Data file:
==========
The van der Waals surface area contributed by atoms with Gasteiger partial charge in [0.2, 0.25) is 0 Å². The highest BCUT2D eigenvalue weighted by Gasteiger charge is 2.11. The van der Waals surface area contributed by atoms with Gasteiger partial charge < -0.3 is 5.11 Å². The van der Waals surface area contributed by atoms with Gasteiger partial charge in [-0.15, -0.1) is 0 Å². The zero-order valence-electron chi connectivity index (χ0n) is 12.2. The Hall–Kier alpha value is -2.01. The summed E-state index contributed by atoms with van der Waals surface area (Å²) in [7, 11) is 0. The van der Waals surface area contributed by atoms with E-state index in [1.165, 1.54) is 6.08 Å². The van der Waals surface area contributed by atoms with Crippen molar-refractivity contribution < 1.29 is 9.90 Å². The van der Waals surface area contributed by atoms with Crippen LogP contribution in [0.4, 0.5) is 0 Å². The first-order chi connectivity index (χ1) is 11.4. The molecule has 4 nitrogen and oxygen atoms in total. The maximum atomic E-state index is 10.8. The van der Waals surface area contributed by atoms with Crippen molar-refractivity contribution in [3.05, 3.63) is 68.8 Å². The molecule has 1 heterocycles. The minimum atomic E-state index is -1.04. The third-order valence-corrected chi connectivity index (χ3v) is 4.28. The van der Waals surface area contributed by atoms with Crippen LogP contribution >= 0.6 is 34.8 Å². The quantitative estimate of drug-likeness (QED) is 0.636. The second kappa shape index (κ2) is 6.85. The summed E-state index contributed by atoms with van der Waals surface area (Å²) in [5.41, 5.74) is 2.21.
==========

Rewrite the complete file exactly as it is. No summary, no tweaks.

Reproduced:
The van der Waals surface area contributed by atoms with Gasteiger partial charge in [0.2, 0.25) is 0 Å². The highest BCUT2D eigenvalue weighted by Gasteiger charge is 2.11. The van der Waals surface area contributed by atoms with Gasteiger partial charge < -0.3 is 5.11 Å². The van der Waals surface area contributed by atoms with Gasteiger partial charge in [-0.15, -0.1) is 0 Å². The zero-order valence-electron chi connectivity index (χ0n) is 12.2. The Hall–Kier alpha value is -2.01. The summed E-state index contributed by atoms with van der Waals surface area (Å²) in [7, 11) is 0. The van der Waals surface area contributed by atoms with E-state index in [1.165, 1.54) is 6.08 Å². The van der Waals surface area contributed by atoms with Crippen molar-refractivity contribution < 1.29 is 9.90 Å². The van der Waals surface area contributed by atoms with Crippen LogP contribution in [0.4, 0.5) is 0 Å². The first-order chi connectivity index (χ1) is 11.4. The molecule has 4 nitrogen and oxygen atoms in total. The maximum atomic E-state index is 10.8. The van der Waals surface area contributed by atoms with Crippen molar-refractivity contribution in [3.05, 3.63) is 68.8 Å². The molecule has 1 heterocycles. The minimum atomic E-state index is -1.04. The third-order valence-corrected chi connectivity index (χ3v) is 4.28. The van der Waals surface area contributed by atoms with Crippen LogP contribution >= 0.6 is 34.8 Å². The quantitative estimate of drug-likeness (QED) is 0.636. The second kappa shape index (κ2) is 6.85. The summed E-state index contributed by atoms with van der Waals surface area (Å²) in [5.41, 5.74) is 2.21.